Can you tell us a bit more about what your day to day schedule looks like?

Since being blessed with my son Arrow six months ago, my days look very different; always with his care and well-being at the center, and everything else worked around that. Luckily, I’ve always been a ‘morning person’ and my days usually begin by 6:00am. Over the years, I’ve realized that I’m the most creative during the morning hours, so I block my schedule until 11am to eliminate any interruptions while I’m doing my most important creative work. I’ve been meditating for over a decade, so this helps me get that second wind later in the day. In the afternoon hours, I address my emails and tasks that require less creativity. At the end of my day, I schedule a walk to help gather my thoughts and prioritize for the next day. I try to get to sleep by 10pm every night because the sleep you get before midnight is worth double what you get after.

Ok, thank you for that. Let’s now jump to the core of our discussion. This is probably intuitive to many, but it would be beneficial to spell it out. Based on your experience or research, can you flesh out why not spending time with your children can be detrimental to their development?

Children thrive on care and connection, and no one is closer to making them feel seen and heard than their own parents. Spending time with our children is the single greatest investment you’ll ever make in their life. The emotional cues they will take forward — how they feel about themselves and others — are all developed in those early years. In addition to enjoying quality time and attention, they will also have a firmly rooted sense of “home” that brings the peace of feeling secure and loved.

On the flip side, can you give a few reasons or examples about why it is so important to make time to spend with your children?

Time is not something we can get back. I remember this every day when I’m with my son. We live in such an amazing time where people don’t have to choose between a career or being a parent. Being an active participant in his social and emotional development is the single most important job I could ever have. Both he and I benefit from this special life-long relationship; and these day-to-day memories become treasures.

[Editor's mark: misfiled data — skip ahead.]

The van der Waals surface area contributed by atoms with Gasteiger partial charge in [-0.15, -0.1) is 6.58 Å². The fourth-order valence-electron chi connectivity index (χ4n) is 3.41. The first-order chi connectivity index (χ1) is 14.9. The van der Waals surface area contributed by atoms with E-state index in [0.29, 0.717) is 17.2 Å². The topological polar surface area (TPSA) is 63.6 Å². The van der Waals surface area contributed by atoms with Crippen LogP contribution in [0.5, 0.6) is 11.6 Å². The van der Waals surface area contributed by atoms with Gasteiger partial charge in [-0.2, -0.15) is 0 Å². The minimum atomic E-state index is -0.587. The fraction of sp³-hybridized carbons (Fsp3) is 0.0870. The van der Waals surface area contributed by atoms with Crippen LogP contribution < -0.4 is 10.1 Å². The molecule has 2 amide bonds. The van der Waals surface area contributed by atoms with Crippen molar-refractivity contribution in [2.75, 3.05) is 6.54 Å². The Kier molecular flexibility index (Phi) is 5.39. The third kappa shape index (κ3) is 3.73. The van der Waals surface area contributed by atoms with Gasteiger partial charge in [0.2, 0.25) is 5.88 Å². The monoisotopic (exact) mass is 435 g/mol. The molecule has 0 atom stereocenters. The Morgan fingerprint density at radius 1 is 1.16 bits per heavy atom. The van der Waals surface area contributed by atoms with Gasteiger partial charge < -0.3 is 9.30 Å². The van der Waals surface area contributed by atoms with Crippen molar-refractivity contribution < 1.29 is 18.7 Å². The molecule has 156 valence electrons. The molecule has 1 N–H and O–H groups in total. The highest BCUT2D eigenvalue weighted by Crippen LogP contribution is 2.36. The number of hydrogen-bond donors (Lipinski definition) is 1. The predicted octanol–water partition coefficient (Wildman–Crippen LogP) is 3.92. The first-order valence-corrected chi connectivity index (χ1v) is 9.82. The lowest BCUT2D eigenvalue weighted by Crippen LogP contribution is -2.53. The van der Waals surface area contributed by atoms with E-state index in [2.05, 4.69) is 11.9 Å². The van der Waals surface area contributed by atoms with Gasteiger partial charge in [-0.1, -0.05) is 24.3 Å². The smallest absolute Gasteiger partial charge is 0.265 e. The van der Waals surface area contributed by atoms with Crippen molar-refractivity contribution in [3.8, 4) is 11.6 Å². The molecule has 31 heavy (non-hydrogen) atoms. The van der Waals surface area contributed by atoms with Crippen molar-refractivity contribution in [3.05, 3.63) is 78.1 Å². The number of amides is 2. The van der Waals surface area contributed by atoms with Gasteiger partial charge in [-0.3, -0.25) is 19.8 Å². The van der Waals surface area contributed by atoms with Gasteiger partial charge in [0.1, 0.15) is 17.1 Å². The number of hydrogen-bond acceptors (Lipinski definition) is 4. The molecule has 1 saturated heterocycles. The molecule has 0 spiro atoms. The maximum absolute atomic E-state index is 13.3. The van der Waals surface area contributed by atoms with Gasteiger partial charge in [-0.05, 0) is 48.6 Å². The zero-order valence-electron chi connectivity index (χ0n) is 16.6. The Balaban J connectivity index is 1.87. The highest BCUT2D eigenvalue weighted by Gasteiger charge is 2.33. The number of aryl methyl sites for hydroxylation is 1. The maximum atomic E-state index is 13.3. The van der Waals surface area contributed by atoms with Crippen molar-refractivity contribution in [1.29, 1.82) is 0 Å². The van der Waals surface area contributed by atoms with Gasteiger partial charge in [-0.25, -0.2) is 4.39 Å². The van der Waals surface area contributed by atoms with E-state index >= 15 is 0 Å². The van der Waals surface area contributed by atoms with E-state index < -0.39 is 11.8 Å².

According to this study cited in the Washington Post, the quality of time spent with children is more important than the quantity of time. Can you give a 3–5 stories or examples from your own life about what you do to spend quality time with your children?

My son, Arrow, is only 6 months old but I can already see that he is so captivated by nature like I was as a child. I love to take him on long walks outside so he can feel and see the world that surrounds him. Mealtime is also a really important time for us to connect. Our nighttime routine is a quiet and relaxing time for us to connect. I enjoy telling him stories and reading him books. I limit technology and turn off my phone during these times so I’m mentally and emotional present. Making quality time with Arrow is my top priority every day. These ‘connecting’ times are the most important hours in my day.

We all live in a world with many deadlines and incessant demands for our time and attention. That inevitably makes us feel rushed and we may feel that we can’t spare the time to be “fully present” with our children. Can you share with our readers 5 strategies about how we can create more space in our lives in order to give our children more quality attention? Please include examples or stories for each, if you can.

– Commit to ‘Connecting’ Times — For me, it’s our daily walks, family mealtimes and bedtime routine. In those times I am fully present for and with my son.

– Meditation Breaks — Spend 10–15 minutes reconnecting with yourself after your busy day. It helps me be more present and tuned in when I’m with my son. It helps to “change the channel” from workday to baby time.